EXCLUSIVE POST – In light of our upcoming webinar, Transforming Patient Outcomes with Healing Environments, I decided to research the subject a bit for my own edification. There is a lot of information online about the subject, and a fair amount of research has been done in this area. Indeed, a healing environment is a research-based approach to design (known as evidence-based design). A healing environment should actually promote healing and a sense of well-being. According to “The Business Case for Creating a Healing Environment” (Malkin, 2003), the healthcare design expert, Jain Malkin (who happens to be one of our panelists for the upcoming webinar), explains that a healing environment should:
- eliminate environmental stressors such as noise, glare, lack of privacy and poor air quality;
- connect patients to nature with views to the outdoors, interior gardens, aquariums, water elements, etc.;
- offer options and choices to enhance feelings of being in control – these may include privacy versus socialization, lighting levels, type of music, seating options, quiet versus ‘active’ waiting areas;
- provide opportunities for social support – seating arrangements that provide privacy for family groupings, accommodation for family members or friends in treatment setting; sleep-over accommodation in patient rooms;
- provide positive distractions such as interactive art, fireplaces, aquariums, Internet connection, music, access to special video programmes with soothing images of nature accompanied by music developed specifically for the healthcare setting; and
- engender feelings of peace, hope, reflection and spiritual connection and provides opportunities for relaxation, education, humour and whimsy.
The Samueli Institute has conducted a lot of research on healing environments and has published numerous reports and articles. The Samueli Institute’s Optimal Healing Environment (OHE) program is constructed to build a solid knowledge base in the area of healing environments and to speed the flow of information on the subject from research to practice. The two key goals of the program are to:
- Develop and validate a business case for OHE to facilitate widespread adoption by innovative health care leaders and their organizations
- Establish national standards for creating optimal healing environments
In this way, The Samueli Institute hopes to move the concept of healing environment from research to practice, encouraging healthcare organizations that they can introduce and promote an environment that is truly shown to facilitate healing.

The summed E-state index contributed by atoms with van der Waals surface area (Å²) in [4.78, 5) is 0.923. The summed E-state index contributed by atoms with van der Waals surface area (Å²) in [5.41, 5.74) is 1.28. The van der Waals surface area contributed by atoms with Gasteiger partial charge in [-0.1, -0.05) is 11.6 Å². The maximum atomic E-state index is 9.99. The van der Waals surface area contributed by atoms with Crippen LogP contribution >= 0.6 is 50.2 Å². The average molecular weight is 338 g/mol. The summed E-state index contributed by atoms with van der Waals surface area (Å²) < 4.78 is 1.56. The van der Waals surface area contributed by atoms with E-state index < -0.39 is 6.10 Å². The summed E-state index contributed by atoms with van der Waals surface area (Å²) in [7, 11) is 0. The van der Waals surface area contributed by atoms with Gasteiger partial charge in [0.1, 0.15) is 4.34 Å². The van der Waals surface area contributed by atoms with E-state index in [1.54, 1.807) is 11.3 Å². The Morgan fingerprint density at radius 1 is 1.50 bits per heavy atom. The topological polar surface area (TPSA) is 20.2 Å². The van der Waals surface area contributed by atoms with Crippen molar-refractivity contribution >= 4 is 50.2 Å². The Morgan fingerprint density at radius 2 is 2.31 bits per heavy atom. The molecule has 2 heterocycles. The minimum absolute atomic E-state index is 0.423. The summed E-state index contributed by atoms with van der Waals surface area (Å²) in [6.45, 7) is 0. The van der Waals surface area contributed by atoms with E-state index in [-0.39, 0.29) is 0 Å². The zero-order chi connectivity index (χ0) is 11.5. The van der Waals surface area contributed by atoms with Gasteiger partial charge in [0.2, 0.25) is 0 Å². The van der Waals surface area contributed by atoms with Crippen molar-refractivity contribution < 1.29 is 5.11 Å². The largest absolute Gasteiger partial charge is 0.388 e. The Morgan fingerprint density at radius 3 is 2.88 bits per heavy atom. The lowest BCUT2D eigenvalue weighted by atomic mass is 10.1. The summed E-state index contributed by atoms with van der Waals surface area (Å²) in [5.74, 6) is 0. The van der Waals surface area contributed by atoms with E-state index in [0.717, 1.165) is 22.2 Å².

The Center for Health Design (CHD) was formed in 1993 with the idea that design could be used to improve patient outcomes. Today, CHD is an international community dedicated to the mission of “transforming healthcare environments for a healthier safer world through design research, education and advocacy”. CHD offers news about conferences and events, research being conducted, ongoing programs, webinars, videos, careers in the industry and more on their comprehensive website.
CHD also offers an open source searchable web-based database called Ripple that Kaiser Permanente asked them to create to house its best practice design strategies targeted to achieve desired patient outcomes in patient safety, workplace safety and environmental safety. The database is being built in stages, and the idea is that other organizations will contribute and Ripple will become dynamic and inter-active.
The Pebble Project is The Center for Health Design’s main research initiative and is aimed to help a facility become more efficient and cost-effective while enhancing the quality of patient care. One of the partners in the Pebble Project, University Medical Center of Princeton, is nearly complete and promises to be a leader in healing design. President and CEO of Princeton HealthCare System Barry Rabner says,
“The biggest discovery was that we had these important goals for the building: reducing infection, improving efficiency. It’s a real discovery that the design of the building can do that. It’s not just a container. It actually can have design features that improve patient outcomes, patient satisfaction, reduce errors, reduce falls.”
Institutions Touting a Healing Environment are numerous. The following are some examples:
For more on Transforming Patient Outcomes With Healing Environments: From Research to Practice, Please join us for an exclusive, live webinar on May 1st at 2pm EDT.